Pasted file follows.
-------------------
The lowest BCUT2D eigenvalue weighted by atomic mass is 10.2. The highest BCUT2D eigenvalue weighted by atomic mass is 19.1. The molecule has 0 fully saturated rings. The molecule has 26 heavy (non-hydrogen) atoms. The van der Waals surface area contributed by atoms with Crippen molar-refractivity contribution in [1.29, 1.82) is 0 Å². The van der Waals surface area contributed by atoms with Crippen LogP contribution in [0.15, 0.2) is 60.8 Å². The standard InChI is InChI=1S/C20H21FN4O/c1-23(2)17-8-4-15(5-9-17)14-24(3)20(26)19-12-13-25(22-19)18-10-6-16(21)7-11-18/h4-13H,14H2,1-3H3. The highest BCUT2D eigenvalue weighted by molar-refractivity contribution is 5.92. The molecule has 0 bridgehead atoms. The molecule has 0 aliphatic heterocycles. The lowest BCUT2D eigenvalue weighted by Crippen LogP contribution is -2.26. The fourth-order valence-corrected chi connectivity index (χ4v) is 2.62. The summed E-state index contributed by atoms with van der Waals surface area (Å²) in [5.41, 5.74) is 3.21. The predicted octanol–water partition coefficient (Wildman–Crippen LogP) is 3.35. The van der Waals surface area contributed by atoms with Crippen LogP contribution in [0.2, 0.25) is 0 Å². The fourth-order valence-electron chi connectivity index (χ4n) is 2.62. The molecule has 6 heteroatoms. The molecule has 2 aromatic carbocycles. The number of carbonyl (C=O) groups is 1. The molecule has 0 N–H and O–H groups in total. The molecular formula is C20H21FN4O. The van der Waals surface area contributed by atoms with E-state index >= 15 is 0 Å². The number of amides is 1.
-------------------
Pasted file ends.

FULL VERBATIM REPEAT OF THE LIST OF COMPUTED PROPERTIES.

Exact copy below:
The lowest BCUT2D eigenvalue weighted by atomic mass is 10.2. The highest BCUT2D eigenvalue weighted by atomic mass is 19.1. The molecule has 0 fully saturated rings. The molecule has 26 heavy (non-hydrogen) atoms. The van der Waals surface area contributed by atoms with Crippen molar-refractivity contribution in [1.29, 1.82) is 0 Å². The van der Waals surface area contributed by atoms with Crippen LogP contribution in [0.15, 0.2) is 60.8 Å². The standard InChI is InChI=1S/C20H21FN4O/c1-23(2)17-8-4-15(5-9-17)14-24(3)20(26)19-12-13-25(22-19)18-10-6-16(21)7-11-18/h4-13H,14H2,1-3H3. The highest BCUT2D eigenvalue weighted by molar-refractivity contribution is 5.92. The molecule has 0 bridgehead atoms. The molecule has 0 aliphatic heterocycles. The lowest BCUT2D eigenvalue weighted by Crippen LogP contribution is -2.26. The fourth-order valence-corrected chi connectivity index (χ4v) is 2.62. The summed E-state index contributed by atoms with van der Waals surface area (Å²) in [5.41, 5.74) is 3.21. The predicted octanol–water partition coefficient (Wildman–Crippen LogP) is 3.35. The van der Waals surface area contributed by atoms with Crippen LogP contribution in [0.2, 0.25) is 0 Å². The fourth-order valence-electron chi connectivity index (χ4n) is 2.62. The molecule has 6 heteroatoms. The molecule has 2 aromatic carbocycles. The number of carbonyl (C=O) groups is 1. The molecule has 0 N–H and O–H groups in total. The molecular formula is C20H21FN4O. The van der Waals surface area contributed by atoms with E-state index >= 15 is 0 Å². The number of amides is 1.